There was only one bomber that was mass-produced on the Detroit model and that was the B-24 line at Ford's Willow Run plant in Dearborn, MI, although when viewed in the light of every other country's airframe production, they all looked like mass production.

Agree and I will add that I consider they were all mass-produced, assembly line style particularly after Dec 7, 1941, regardless of where they were made. The number of units made outpaced all allied countries' output combined. I don't think they had to be made literally by an automotive manufacturer the be deemed assembly line mass-produced.

http://www.taphilo.com/history/WWII/USAAF/Boeing/B17/index.shtml

Regardless, I think that drastically (if not solely) nailed the coffin shut on the axis powers as the German infrastructure's ability to keep pace and recover failed miserably. I think Hitler underestimated, out of pure ego and ideology, the capacity of the United States' manufacturing capability and national resolve. He was out of his depth.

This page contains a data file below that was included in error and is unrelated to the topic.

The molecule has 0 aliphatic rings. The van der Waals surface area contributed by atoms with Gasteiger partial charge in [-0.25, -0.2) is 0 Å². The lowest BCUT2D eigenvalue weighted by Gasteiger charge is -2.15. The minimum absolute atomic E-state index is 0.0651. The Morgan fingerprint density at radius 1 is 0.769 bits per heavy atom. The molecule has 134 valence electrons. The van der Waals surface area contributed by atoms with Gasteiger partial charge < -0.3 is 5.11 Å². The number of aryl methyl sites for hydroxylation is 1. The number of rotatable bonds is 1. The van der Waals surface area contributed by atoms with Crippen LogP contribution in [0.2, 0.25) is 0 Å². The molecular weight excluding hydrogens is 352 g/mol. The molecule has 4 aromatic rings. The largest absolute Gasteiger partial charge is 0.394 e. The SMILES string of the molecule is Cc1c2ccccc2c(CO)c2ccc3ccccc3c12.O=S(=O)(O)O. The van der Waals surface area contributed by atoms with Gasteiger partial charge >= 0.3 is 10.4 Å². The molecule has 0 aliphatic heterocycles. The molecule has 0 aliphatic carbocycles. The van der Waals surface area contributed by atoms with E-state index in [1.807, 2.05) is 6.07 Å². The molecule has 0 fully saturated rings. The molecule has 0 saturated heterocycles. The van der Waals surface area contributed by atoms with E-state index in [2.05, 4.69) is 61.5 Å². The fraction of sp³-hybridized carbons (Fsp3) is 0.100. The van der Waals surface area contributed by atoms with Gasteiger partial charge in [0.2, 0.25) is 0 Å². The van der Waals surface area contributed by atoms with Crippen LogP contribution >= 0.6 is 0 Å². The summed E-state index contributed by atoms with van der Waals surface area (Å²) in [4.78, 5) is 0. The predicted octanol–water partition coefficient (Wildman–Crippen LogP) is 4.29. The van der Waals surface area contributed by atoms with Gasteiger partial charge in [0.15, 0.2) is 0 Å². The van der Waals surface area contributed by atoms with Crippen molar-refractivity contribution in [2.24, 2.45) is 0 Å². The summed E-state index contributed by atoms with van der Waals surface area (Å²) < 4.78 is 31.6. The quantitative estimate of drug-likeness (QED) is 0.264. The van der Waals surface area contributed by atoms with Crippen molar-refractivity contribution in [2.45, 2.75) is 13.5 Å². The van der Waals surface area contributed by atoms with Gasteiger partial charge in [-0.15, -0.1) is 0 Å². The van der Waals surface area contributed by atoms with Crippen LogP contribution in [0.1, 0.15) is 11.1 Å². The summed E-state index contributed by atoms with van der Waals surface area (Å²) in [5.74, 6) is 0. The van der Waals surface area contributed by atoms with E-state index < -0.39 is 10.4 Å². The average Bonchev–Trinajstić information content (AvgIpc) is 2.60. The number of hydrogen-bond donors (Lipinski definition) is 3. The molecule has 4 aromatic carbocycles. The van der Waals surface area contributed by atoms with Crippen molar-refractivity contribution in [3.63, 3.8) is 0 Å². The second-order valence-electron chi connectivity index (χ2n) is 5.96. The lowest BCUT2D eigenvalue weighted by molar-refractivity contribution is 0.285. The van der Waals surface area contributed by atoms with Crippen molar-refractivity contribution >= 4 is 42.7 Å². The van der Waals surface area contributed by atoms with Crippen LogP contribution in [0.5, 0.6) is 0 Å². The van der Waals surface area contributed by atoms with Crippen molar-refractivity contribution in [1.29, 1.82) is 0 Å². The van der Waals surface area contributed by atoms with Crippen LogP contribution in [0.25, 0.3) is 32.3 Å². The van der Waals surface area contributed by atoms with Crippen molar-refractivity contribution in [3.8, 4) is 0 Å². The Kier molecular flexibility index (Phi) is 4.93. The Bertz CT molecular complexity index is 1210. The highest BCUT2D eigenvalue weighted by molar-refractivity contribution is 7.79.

It might not be so hard to outpace other countries' production when yours is immune from air attack, has access to huge manpower and natural resources and where one's transportation systems are pristine.

Hence, Hitler's hubris. No doubt the German's were a formidable adversary. They brought a lot to the table to overcome on the battlefield, be it sky, land, or sea. But their momentum was unsustainable in hindsight. Once one loses momentum their tempo drops and it's incredibly hard to get initiative back. Any chess player will attest to this brutal reality.


The Mosquito is another favorite because it was very fast, had a long range and was clad in plywood(!) because steel or aluminum were in short supply.

Yes I think that was a British plane. I learned about that plane last week. It's a great looking plane and I did a double take to make sure I heard it correctly: that is indeed made of wood.

Another thing that was surprising to learn (but made sense after I pondered it) was the Wellington bomber with its canvas coated fuselage made of geodesics. It made for an incredibly airworthy airframe under flak conditions.

There is a great documentary about the one they found and raised and restored from Loch Ness--you probably have long since seen it.

pdf27
07-16-2013, 04:43 AM